After the pirates held him at gunpoint and after a shipwreck, Ross Hartog went back to the desert to study law.
It was there in Arizona, oddly enough, that his parents had learned to sail. But there had been no inkling then or at sea that Hartog would wind up as a name partner practicing bankruptcy law at a respected South Florida firm. Or even, for that matter, in the law.
But those seafaring adventures in his early years left an indelible mark.
“It shaped me and made me willing to take risks and do things that sound good and make sense in my life,” he said. “Any opportunities I get I jump at. And I credit my parents and my experiences for that.”
His family lived near the ocean in Long Beach, California, when he was born and moved to Scottsdale, Arizona, when Hartog was a toddler. They bought a small boat and took up sailing on a lake outside the city.
The bug bit.
They moved back to California when Hartog was 9 and became true sailors, he said, living aboard a 44-foot sloop and taking two- and three-week sailing trips in the Pacific waters to build their maritime skills.
A year later, the family decided on a grand adventure. They would sail away, make their home on the sea and travel wherever the wind and the water would take them for as long as they wished.
“I thought it was great. I was excited. I thought it was really neat. I didn’t have to go to school, which was good,” Hartog said. “I spent fifth and sixth grades living on board.”
Hartog and his parents sailed south from California along the coast of Mexico, then east through the Panama Canal and into the Caribbean.
That’s where they met the pirates.
“This Zodiac came at us pretty quickly, pulled alongside,” he said. There were three men in it. “They had spear guns and fishing poles, but they also had machine guns with them. … They started yelling at us in Spanish and jumped aboard. And they took control.”
One stayed aboard the sailboat with Hartog and his mother as the others took his father ashore.
Time passed. Finally, the pirates returned with Hartog’s father. They wanted food and gas. The family handed over canned goods and boxes until the pirates’ boat could hold no more. The men told the family to wait as they ferried the foodstuffs ashore; they’d be back for more.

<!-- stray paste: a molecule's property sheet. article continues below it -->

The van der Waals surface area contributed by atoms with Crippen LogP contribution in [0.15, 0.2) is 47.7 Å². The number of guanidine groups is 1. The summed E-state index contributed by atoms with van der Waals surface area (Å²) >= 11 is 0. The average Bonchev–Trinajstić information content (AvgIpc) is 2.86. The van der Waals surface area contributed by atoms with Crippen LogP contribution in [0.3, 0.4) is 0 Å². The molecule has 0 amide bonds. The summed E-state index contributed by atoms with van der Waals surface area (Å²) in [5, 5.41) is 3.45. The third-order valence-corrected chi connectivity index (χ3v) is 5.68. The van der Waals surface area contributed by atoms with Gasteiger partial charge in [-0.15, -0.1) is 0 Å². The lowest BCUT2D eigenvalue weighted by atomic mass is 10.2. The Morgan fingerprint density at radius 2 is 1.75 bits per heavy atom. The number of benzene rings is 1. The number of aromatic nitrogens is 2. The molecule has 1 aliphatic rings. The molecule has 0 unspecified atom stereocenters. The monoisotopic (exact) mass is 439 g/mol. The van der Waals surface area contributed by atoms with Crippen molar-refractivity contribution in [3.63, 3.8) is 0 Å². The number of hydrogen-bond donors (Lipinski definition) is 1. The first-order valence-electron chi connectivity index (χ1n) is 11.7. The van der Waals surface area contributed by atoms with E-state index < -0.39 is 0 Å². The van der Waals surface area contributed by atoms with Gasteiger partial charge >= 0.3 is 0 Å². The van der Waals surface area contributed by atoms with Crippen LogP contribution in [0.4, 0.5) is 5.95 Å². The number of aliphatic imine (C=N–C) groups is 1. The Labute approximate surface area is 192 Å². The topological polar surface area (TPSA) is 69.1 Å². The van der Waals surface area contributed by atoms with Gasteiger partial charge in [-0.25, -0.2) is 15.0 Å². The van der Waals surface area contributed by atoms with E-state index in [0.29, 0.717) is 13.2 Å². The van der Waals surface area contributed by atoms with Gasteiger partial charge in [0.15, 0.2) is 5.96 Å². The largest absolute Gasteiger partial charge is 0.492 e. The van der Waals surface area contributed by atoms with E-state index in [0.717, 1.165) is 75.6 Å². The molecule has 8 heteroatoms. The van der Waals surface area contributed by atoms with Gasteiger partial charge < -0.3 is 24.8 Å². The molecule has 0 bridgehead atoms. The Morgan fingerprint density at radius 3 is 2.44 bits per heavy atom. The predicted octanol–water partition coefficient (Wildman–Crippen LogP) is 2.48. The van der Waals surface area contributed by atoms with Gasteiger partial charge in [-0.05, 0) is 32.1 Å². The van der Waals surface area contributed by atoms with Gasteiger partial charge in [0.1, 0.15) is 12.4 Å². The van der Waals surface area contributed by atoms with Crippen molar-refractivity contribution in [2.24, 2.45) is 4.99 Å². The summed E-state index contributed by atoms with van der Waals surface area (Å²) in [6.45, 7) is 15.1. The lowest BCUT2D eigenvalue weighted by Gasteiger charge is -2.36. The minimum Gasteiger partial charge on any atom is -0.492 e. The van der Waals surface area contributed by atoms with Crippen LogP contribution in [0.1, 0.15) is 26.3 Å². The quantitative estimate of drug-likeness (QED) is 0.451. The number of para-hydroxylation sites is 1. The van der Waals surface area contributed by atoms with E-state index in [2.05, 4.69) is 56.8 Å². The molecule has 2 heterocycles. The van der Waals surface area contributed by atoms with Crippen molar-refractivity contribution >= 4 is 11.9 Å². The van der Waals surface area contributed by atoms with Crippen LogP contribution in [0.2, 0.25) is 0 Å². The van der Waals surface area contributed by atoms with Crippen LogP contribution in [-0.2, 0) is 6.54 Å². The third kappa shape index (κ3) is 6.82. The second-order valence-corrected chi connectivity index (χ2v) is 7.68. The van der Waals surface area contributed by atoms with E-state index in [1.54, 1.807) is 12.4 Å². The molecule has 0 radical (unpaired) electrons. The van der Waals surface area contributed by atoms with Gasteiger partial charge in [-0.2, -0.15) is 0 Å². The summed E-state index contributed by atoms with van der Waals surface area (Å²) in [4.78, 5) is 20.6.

Hartog’s father had other plans. The family made a run for it.
“Which is kind of funny because a sailboat goes, what, 8 miles an hour?” Hartog said. “We weren’t really going to speed out of there.”
They watched as the heavily loaded boat sputtered toward the beach. As the men unloaded, the family pulled up anchor and started their getaway.
A few moments later, the pirates realized what was happening.
“As soon as they did, they turned the Zodiac back around, pushed it back out into the surf, and then couldn’t get the engine started,” Hartog recalled. “We kept seeing them pulling on the outboard, trying to get it started.”
It never did.
The family sailed on through the Caribbean and then north, skirting the East Coast, until they reached the coast of Maine. Caught in a thick fog, the boat slammed into rocks and stuck fast.
The waves and the rocks did the rest, pounding the boat beyond repair. The family swam to a small island, and the Coast Guard brought them ashore. Their sailing adventure was over.
A few months later, the family moved west again. Hartog went back to school and set his sights on college. Along the way, he developed an interest in the law.
“I didn’t have an idea necessarily of what kind of law I wanted to practice,” he said. “But I knew I wanted to be in the law in some fashion.”
After he got his law degree, he landed a job at a products liability firm representing tire companies.
Three years later, “a buddy of mine from law school wanted to start his own firm and I said, ‘What the heck?’ ” Hartog said. “He had just finished a bankruptcy clerkship, so we decided we’d be bankruptcy lawyers. I didn’t know anything about bankruptcy other than how to spell it.”
A year later, Hartog’s wife got a job offer in Miami. Hartog came with her, with no job of his own. He passed the Florida bar exam in 2000 and stuck with bankruptcy law.
He worked as an associate doing creditors’ rights cases at a firm for a couple of years, then joined Markowitz Davis Ringel & Trusty. By 2010, he became a shareholder, and his name replaced Miami-Dade County Judge Joe Davis’ in its title.
He focuses his practice on reorganizations and restructuring, insolvency and receiverships, and splits his time between bankruptcy and fiduciary work.
“I don’t even have a boat.”
Carlos Harrison is a freelance writer in Miami.
Born: 1970, Burbank, California
Education: University of Arizona, J.D., 1995, B.S., 1992
Experience: Shareholder, Markowitz Ringel Trusty & Hartog, 2002-present; Associate, Haley Sinagra & Perez, 2000-2002; Partner, Denker & Hartog, 1998-1999; Associate, Michael McAllister, 1995-1998